From Christmas trees to fruitcakes, the Holidays abound with allergens. We here at achoo! ALLERGY hope to help you educate yourself, avoid allergens, and have a happy, allergy-free holidays!
Christmas Tree Allergies
A reader recently wrote to us about her Christmas tree allergies:
Last year, for the first time in my life, I suffered from severe Christmas tree allergies - I had running nose, itchy eyes and asthma attacks during the whole month of December, but never thought about the Christmas tree and allergy connection. In January, after I threw my Christmas tree away, I got better immediately. Then Bingo! I realized what was causing my allergies. My doctor told me, never to buy "real" Christmas trees again.
Now, I am facing a big challenge. This year, I am going to spend Christmas with my family in upstate New York. When I told them about my allergies, they just told me that I was overreacting and that I was just hysteric. I tried to explain to them about my allergies, but they just ignore it. They read somewhere.. that it's only Christmas trees bought at nurseries, that can give allergies, because they've been outside for a long time, etc.
My ever-so-clever sister told me to relax and enjoy Christmas, because they (my family) are going to find a tree in the woods, and cut it themselves, so there shouldn't be a risk of getting a tree with mold, since it's been out in the nature. Could you please help me with finding more information? I really do not want to spend Christmas in the hospital! Thank you very much for your help.
Christmas trees that are cut months beforehand and stored in cramped, damp areas definitely have a higher chance of aggravating mold allergies. However, mold can also grow on live trees out in nature. Have someone else spray down the tree with a hose outside and let it dry in the sun before bringing it inside.
If you know that you're allergic to mold, you could also spray the tree with a fungicide but be aware that such chemicals (especially the toxic variety) can also aggravate allergies and cause other respiratory problems. We offer M-1 Sure Cote, a clear, non-toxic, odorless mold-resistant coating that will kill mold and prevent future growth. If you decide to use Sure Cote, I suggest letting the coating dry before bringing the tree inside.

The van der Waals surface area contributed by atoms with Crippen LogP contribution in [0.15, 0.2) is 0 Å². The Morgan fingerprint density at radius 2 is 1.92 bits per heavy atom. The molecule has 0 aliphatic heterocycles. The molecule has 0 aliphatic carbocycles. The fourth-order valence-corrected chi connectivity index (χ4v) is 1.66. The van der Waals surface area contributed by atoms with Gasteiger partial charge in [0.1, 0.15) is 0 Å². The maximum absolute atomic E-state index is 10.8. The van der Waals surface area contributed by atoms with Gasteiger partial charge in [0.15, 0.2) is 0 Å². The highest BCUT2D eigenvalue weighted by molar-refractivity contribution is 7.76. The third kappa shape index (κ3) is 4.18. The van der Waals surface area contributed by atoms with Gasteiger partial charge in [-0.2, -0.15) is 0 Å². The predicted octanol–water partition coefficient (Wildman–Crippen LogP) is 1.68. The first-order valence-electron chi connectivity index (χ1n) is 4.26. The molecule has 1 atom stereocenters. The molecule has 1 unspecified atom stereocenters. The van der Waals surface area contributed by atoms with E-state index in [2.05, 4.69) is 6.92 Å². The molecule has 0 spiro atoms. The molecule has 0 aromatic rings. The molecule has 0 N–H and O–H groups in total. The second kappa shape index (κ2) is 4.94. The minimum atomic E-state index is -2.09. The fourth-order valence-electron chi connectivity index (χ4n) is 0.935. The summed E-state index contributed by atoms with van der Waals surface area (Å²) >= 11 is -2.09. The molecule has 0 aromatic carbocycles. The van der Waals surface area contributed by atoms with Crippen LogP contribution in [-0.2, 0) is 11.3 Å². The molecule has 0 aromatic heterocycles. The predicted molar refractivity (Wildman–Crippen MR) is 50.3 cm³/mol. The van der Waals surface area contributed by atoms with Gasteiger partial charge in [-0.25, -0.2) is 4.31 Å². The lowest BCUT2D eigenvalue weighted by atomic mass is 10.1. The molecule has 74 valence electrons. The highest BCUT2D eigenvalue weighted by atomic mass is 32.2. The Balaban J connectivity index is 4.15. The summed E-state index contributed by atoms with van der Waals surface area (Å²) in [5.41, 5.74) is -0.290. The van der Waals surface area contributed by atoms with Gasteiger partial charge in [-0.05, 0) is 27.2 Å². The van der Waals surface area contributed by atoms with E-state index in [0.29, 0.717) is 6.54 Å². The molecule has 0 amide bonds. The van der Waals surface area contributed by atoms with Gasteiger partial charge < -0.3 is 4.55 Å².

Pollen from Christmas trees is normally not a big problem for allergy sufferers (since the pines and firs found at most Christmas tree lots pollinate in the spring), but mountain cedar trees pollinate in late November and early December, so if you chop down your own mountain cedar tree, then the pollen could be troublesome - especially since one person out of every 10 is to allergic mountain cedar pollen. The main problem, however, is mold that enters the home with the tree.
We recommend artificial trees for people with mold allergies, but even artificial trees can aggravate allergies. Artificial trees tend to collect dust and mold since they're in storage for most of the year. If you have an artificial tree, store it in a cool, dry place, and wipe it down or wash it before putting it up. To avoid exposure to allergens, wear gloves and an allergy relief mask and wash your hands afterwards.
Perhaps the best way to avoid allergens from a Christmas tree is employ a quality air purifier, which will rid the air of pollen, mold, dust, and chemicals. If you're allergic to your Christmas tree, you should also stay away from it when it's being decorated or otherwise jostled.
Holiday Candles & Air Pollution
Candles, especially scented candles, can release toxic soot that travels into the lungs. Most candles are made from petrochemicals that can contain carcinogens, neurotoxins, and reproductive toxins. The EPA found that candles may release benzene, toluene, lead, phenol, and other chemicals. Soy candles and beeswax candles are safer and less likely to trigger allergies.
Michael Osborne of the EPA says, "If I were someone who had a health problem like asthma, and I were looking for things to prevent aggravating respiratory problems, candles and incense are two things I would seriously consider getting rid of."
Food Allergies & the Holiday Season
Beware the Fruitcake! You never know what ingredients may be inside this popular holiday treat (but most fruitcakes contain some sort of nuts). Don't be afraid to ask about possible allergens, and if you're taking food to a party or gathering, perhaps you could bring an allergen-free dish. Visit the Food Allergy & Anaphylaxis Network's Monthly Recipe Page for some allergen-free holiday recipes. Make sure everyone knows about small children who have allergies. Food Allergy T-Shirts for children let others know about their food allergies.
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